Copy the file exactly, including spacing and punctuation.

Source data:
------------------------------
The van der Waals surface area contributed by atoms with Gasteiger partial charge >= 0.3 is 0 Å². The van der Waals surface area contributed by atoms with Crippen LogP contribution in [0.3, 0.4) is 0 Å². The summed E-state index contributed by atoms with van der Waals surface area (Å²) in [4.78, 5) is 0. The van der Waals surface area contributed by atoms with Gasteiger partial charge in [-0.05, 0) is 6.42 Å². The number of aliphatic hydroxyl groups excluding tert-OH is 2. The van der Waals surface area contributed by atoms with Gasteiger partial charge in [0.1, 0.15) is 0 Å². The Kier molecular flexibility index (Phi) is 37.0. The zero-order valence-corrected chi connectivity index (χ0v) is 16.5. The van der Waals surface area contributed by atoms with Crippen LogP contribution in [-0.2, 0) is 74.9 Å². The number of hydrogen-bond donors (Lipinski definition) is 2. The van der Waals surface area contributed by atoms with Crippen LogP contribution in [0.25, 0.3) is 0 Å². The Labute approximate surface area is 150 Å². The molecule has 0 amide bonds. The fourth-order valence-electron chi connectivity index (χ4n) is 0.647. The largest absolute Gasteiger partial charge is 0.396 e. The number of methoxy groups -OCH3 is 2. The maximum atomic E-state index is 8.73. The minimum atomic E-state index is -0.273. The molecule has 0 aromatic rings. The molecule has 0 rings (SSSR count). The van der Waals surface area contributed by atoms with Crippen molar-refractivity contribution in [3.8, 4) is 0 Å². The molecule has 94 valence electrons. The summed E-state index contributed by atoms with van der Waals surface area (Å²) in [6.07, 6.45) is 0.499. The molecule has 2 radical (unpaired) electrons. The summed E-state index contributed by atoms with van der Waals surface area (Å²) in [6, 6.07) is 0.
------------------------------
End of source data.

The van der Waals surface area contributed by atoms with Gasteiger partial charge >= 0.3 is 0 Å². The van der Waals surface area contributed by atoms with Crippen LogP contribution in [0.3, 0.4) is 0 Å². The summed E-state index contributed by atoms with van der Waals surface area (Å²) in [4.78, 5) is 0. The van der Waals surface area contributed by atoms with Gasteiger partial charge in [-0.05, 0) is 6.42 Å². The number of aliphatic hydroxyl groups excluding tert-OH is 2. The van der Waals surface area contributed by atoms with Gasteiger partial charge in [0.1, 0.15) is 0 Å². The Kier molecular flexibility index (Phi) is 37.0. The zero-order valence-corrected chi connectivity index (χ0v) is 16.5. The van der Waals surface area contributed by atoms with Crippen LogP contribution in [-0.2, 0) is 74.9 Å². The number of hydrogen-bond donors (Lipinski definition) is 2. The van der Waals surface area contributed by atoms with Crippen LogP contribution in [0.25, 0.3) is 0 Å². The Labute approximate surface area is 150 Å². The molecule has 0 amide bonds. The fourth-order valence-electron chi connectivity index (χ4n) is 0.647. The largest absolute Gasteiger partial charge is 0.396 e. The number of methoxy groups -OCH3 is 2. The maximum atomic E-state index is 8.73. The minimum atomic E-state index is -0.273. The molecule has 0 aromatic rings. The molecule has 0 rings (SSSR count). The van der Waals surface area contributed by atoms with Crippen molar-refractivity contribution in [3.8, 4) is 0 Å². The molecule has 94 valence electrons. The summed E-state index contributed by atoms with van der Waals surface area (Å²) in [6.07, 6.45) is 0.499. The molecule has 2 radical (unpaired) electrons. The summed E-state index contributed by atoms with van der Waals surface area (Å²) in [6, 6.07) is 0.